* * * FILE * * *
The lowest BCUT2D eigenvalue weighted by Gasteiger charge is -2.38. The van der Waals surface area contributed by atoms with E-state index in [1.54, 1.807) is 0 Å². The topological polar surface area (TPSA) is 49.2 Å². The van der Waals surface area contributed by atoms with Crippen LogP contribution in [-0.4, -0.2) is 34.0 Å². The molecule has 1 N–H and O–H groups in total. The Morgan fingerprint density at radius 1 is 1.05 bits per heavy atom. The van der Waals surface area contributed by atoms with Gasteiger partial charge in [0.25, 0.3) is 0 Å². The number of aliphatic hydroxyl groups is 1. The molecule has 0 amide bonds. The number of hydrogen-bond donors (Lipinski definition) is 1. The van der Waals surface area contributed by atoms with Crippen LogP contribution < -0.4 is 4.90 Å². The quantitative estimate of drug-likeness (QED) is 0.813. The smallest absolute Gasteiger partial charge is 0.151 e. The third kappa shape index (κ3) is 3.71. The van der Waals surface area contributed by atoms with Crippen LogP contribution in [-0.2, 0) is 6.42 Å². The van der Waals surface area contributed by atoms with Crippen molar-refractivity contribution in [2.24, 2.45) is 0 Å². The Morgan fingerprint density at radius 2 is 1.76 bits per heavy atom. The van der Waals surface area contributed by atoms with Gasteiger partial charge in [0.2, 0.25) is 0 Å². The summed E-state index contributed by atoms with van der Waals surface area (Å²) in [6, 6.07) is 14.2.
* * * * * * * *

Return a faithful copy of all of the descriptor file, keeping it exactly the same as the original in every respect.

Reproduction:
The lowest BCUT2D eigenvalue weighted by Gasteiger charge is -2.38. The van der Waals surface area contributed by atoms with E-state index in [1.54, 1.807) is 0 Å². The topological polar surface area (TPSA) is 49.2 Å². The van der Waals surface area contributed by atoms with Crippen LogP contribution in [-0.4, -0.2) is 34.0 Å². The molecule has 1 N–H and O–H groups in total. The Morgan fingerprint density at radius 1 is 1.05 bits per heavy atom. The van der Waals surface area contributed by atoms with Gasteiger partial charge in [0.25, 0.3) is 0 Å². The number of aliphatic hydroxyl groups is 1. The molecule has 0 amide bonds. The number of hydrogen-bond donors (Lipinski definition) is 1. The van der Waals surface area contributed by atoms with Crippen LogP contribution < -0.4 is 4.90 Å². The quantitative estimate of drug-likeness (QED) is 0.813. The smallest absolute Gasteiger partial charge is 0.151 e. The third kappa shape index (κ3) is 3.71. The van der Waals surface area contributed by atoms with Crippen LogP contribution in [-0.2, 0) is 6.42 Å². The van der Waals surface area contributed by atoms with Crippen molar-refractivity contribution in [2.24, 2.45) is 0 Å². The Morgan fingerprint density at radius 2 is 1.76 bits per heavy atom. The van der Waals surface area contributed by atoms with Gasteiger partial charge in [0.2, 0.25) is 0 Å². The summed E-state index contributed by atoms with van der Waals surface area (Å²) in [6, 6.07) is 14.2.